Mayor Skudera's 2012 Budget Address to the Borough Council

 

Continued Fiscal Discipline

Stability and Long-Range Planning 

 

I am pleased to formally transmit my third budget to the Borough Council since becoming Mayor. I am very proud of the many accomplishments that we have collectively achieved over the past three years despite an overwhelmingly challenging economic climate, new state laws, increased government mandates and the closure of Fort Monmouth which has resulted in costly tax appeals.

 

However, due to fiscal discipline, cost saving measures and our sharp focus on providing core municipal services, such as police protection, trash and recycling pick-up, snow removal and maintaining our municipal roadways, the Borough of Tinton Falls is turning around and is well positioned for the future.  My administration’s strategic planning and long-range focus has saved the taxpayers money while increasing the level and quality of services that our residents demand. 

 

Stability

During my tenure as Mayor, the municipal tax levy has been as stable as it has ever been, averaging just a little more than 2% per year. In contrast, the prior administration’s tax levy increased by an average of 12% at this point.

 

Municipal Tax Levy - the amount of money that each property owner pays annually to fund the borough's municipal budget.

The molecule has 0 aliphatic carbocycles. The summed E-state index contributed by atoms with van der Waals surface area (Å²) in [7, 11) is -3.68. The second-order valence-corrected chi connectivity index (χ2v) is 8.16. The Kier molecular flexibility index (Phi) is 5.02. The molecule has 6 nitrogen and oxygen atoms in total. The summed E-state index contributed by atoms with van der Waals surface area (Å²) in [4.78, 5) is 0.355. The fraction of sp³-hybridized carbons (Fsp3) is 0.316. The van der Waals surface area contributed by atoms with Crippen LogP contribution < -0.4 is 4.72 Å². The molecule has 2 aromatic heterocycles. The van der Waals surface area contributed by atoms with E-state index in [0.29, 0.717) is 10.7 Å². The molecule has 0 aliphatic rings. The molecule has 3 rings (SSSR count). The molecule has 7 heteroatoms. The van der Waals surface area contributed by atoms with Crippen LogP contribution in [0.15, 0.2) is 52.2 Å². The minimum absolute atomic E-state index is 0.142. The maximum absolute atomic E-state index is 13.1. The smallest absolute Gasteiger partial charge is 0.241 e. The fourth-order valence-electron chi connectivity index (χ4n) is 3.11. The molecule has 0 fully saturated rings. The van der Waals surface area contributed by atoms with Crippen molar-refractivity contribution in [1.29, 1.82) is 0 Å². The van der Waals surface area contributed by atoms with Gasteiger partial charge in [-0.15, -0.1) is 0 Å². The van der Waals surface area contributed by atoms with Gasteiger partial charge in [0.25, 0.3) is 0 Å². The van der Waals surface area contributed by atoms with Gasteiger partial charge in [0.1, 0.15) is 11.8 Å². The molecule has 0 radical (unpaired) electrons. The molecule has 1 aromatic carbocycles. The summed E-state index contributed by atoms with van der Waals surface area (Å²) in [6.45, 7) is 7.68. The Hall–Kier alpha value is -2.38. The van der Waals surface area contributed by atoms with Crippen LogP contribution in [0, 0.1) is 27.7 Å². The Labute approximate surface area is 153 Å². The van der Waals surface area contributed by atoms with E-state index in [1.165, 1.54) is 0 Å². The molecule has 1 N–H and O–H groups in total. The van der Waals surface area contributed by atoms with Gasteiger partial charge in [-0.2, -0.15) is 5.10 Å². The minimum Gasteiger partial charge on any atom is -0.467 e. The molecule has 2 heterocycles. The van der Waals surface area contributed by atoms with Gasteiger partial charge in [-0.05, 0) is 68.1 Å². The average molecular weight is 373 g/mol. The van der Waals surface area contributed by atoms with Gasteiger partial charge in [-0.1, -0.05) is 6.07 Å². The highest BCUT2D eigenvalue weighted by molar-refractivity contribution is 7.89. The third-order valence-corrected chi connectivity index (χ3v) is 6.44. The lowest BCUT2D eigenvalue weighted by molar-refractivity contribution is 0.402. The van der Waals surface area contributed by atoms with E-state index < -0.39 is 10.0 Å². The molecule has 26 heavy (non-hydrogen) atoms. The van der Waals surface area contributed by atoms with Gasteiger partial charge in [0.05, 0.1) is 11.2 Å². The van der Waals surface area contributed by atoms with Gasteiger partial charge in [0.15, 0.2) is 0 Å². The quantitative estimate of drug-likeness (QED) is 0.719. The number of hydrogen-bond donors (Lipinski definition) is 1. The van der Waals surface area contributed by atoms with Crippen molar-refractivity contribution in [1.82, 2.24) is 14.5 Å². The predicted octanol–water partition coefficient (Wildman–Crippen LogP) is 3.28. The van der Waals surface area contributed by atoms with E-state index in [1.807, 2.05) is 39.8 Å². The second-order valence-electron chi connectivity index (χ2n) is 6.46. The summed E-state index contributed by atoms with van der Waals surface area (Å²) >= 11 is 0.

For 2010, 2011, and 2012, the municipal tax levy has been as stable as it has ever been.

 

We continue to spend money wisely and not grow government beyond its means by focusing on the delivery of core government services to residents.  We have continuously replenished and added much needed funding to the Borough’s cash surplus. We have repaired the borough’s roads, infrastructure, and equipment; providing the funding to steer our Borough away from continued neglect.

 

Since 2010, the tax levy has been averaging just a little more than 2% per year. In contrast, the prior administration's tax levy increased by an average of 12% at this point.

 

 

Even when the economy was strong -- during the years 2002 through 2005, the average tax levy still increased by an average of 9%.

 

Cost Drivers

This year, my proposed budget calls for an increase in the municipal tax levy that conforms to the Governor’s 2% cap law and is less than the current rate of inflation. This increase is partially due to higher costs for goods and services, flat State aid funding, contractual salary increases and a 10% State-mandated increase in employee health benefits. 

 

Additionally, we are experiencing a spike in tax appeal judgments that are anticipated to increase since the complete closure of Fort Monmouth last year.  The most significant of these tax appeals are the result of increasing vacancies in commercial office and industrial properties previously occupied by private contractors working for the Army. The Borough bears 100% of the burden of refunds from tax appeal judgments even though it only receives less and a quarter of each refunded tax dollar.